How to Do an International Job Search

By: Beth Brindle

International Job Search Tips

As you continue to do your research, be sure to find out what types of documentation you'll need to enter the country (and leave again!).
As you continue to do your research, be sure to find out what types of documentation you'll need to enter the country (and leave again!).

Now that we've covered the basics, here are a few tips to keep in mind throughout the job search process.

Know what's important --This goes for you personally, as well as for the employers you hope to impress. Are you more concerned about career development or a new cultural experience? Are foreign language skills required, or can you conduct business (and life!) in English? Some jobseekers expect international employers to be wowed by their knowledge of the local language, but unless you're applying to be a translator or an interpreter, it's usually your work experience, not your bilingual skills, that companies are after.


Know the requirements -- What documentation will you need to enter the country (and leave again)? Is your passport up to date? When does it expire? Do you need any additional licenses or certifications to conduct business in your country of choice? What about immunizations or medical records? What sort of references or background checks might your new employer require?

Do your research -- As with any job search, international or otherwise, you'll want to find out everything you can about the companies you're targeting, certainly before you interview and preferably even before you submit your application. With an international job search, you have the additional task of researching the country where you plan to move. How do average salaries and housing expenses compare to those back home? Are there cultural differences that may affect you? Can you expect your employer to provide health insurance and paid vacation?

Give yourself plenty of time --Ideally, you will have learned everything you possibly can about the country you want to move to and the industry you hope to work in before you ever pull up your first international job listing. No matter what stage of the job search process you're in, remember to allow plenty of time for research, paperwork, and the inevitable paperwork delays, as well as good old fashioned thought and reflection. Better to deal with any unexpected issues while you're still on your home turf so there are no unpleasant snafus or surprises once you step off the plane.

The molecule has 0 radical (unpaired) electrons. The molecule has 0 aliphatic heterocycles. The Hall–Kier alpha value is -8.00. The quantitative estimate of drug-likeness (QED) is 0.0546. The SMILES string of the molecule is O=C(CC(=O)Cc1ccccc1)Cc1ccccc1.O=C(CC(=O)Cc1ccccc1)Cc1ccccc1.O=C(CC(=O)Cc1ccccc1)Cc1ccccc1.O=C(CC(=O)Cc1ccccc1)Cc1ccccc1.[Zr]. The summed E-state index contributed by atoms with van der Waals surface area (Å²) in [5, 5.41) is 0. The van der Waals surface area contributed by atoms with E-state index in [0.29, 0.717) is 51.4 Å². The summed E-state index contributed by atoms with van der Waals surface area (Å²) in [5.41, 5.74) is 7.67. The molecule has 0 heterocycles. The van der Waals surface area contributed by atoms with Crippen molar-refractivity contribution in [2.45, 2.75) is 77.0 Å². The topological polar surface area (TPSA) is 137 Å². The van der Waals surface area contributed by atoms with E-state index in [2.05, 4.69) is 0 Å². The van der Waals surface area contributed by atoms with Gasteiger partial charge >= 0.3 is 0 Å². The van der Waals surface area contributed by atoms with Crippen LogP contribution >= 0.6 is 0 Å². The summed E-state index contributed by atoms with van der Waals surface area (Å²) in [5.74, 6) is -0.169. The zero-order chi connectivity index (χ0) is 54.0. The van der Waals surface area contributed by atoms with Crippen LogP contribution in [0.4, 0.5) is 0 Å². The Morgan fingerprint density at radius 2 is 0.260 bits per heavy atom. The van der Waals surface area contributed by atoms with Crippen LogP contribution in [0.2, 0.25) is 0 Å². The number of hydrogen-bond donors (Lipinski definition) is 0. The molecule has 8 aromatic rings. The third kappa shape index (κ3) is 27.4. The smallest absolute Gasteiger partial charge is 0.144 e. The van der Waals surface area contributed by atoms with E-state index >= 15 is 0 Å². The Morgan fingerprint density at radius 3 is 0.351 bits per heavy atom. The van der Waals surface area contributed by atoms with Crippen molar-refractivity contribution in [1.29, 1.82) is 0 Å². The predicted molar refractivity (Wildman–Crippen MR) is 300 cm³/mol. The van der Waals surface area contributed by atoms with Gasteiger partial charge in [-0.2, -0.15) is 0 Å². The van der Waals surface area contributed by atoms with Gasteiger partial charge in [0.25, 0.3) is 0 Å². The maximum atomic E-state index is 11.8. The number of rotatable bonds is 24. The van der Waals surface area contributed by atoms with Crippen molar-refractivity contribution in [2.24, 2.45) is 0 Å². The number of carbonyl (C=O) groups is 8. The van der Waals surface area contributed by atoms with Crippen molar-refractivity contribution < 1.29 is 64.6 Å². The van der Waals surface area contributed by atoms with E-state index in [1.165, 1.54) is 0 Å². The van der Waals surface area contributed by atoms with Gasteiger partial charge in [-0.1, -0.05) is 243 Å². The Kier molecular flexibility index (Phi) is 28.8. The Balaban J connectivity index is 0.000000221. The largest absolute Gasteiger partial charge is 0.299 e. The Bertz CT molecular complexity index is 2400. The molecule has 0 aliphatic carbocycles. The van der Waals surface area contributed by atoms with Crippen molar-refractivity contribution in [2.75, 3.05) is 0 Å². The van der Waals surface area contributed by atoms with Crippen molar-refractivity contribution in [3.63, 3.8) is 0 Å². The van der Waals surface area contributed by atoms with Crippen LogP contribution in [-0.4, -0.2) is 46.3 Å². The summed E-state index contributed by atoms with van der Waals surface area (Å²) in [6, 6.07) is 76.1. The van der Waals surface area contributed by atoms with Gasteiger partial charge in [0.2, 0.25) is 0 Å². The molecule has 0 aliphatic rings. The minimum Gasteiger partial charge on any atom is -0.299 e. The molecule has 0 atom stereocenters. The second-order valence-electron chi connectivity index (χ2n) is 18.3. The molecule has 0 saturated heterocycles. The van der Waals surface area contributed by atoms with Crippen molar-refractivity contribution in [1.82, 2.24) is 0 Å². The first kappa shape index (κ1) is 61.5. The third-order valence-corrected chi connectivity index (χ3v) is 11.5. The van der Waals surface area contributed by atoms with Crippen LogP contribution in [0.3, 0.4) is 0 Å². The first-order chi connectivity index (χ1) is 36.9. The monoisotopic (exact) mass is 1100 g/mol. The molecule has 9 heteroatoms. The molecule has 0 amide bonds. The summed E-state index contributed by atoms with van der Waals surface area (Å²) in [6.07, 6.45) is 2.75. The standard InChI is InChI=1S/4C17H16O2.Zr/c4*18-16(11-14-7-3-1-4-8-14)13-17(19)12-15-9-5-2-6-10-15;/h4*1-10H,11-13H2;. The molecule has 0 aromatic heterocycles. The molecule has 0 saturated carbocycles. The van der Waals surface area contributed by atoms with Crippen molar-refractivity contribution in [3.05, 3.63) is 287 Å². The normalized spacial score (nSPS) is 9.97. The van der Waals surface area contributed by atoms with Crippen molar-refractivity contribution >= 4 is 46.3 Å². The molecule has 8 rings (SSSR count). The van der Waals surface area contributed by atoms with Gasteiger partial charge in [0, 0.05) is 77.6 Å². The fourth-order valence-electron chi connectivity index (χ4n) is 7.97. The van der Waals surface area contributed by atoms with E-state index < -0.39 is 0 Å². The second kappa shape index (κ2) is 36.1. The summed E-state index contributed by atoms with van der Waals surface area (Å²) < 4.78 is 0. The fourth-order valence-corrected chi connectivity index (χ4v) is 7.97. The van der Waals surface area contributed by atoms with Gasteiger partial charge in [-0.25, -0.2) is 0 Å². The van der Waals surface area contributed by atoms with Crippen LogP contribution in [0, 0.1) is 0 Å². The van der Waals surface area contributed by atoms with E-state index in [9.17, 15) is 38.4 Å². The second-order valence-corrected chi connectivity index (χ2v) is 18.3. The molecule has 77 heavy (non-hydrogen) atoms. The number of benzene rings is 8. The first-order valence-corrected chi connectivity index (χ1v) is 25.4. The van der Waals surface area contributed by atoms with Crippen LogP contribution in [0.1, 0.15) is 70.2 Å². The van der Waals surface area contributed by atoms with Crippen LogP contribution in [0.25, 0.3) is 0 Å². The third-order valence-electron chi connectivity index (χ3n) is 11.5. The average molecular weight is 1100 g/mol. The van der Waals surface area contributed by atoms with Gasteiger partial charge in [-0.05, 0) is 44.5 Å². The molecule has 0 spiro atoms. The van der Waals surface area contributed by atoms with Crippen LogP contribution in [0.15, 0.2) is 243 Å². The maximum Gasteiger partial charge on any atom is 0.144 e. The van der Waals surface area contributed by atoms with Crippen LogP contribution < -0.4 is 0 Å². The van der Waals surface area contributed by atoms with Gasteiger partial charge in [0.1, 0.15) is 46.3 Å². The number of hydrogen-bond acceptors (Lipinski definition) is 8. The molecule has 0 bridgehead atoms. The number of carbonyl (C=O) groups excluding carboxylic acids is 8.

And, finally, remember that an "international" job can take many different forms. If your international job search isn't working out as you had hoped, you might consider seeking employment with a foreign-owned company here in the States with the goal of gaining experience and eventually transferring to a new position overseas. Or consider a position with a U.S. company that offers the opportunity to travel outside the United States. There's more than one way to reach your destination, so consider any opportunity that will help you build your skills while you continue to perfect your international job search.

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More Great Links


  • Association of Americans Resident Overseas. "6.32 Million Americans Abroad." (Feb. 2, 2012)
  • Bureau of Labor Statistics. "Unemployment rates by age, sex, and marital status, seasonally adjusted." Jan. 6, 2012. (Feb. 2, 2012)
  • "Emigration." (Feb. 2, 2012)
  • "Understanding the Hidden Job Market." (Feb. 2, 2012)
  • Going Global. "Resume/CVs." (Feb. 2, 2012)
  • Going Global. "Work Permits/Visas." (Feb. 2, 2012)
  • Going Global Blog. "Five Steps to Start Your Overseas Job Search." Sept. 1, 2011. (Feb. 2, 2012)
  • Morgan, Diane. "Five First Steps To Finding A Job Abroad." Sept. 25, 2009. (Feb. 2, 2012)
  • University of Texas at Austin. "Common Myths About The International Job Market." (Feb. 2, 2012)
  • University of Texas at Austin. "Designing Your International Plan." Liberal Arts Career Services. (Feb. 2, 2012)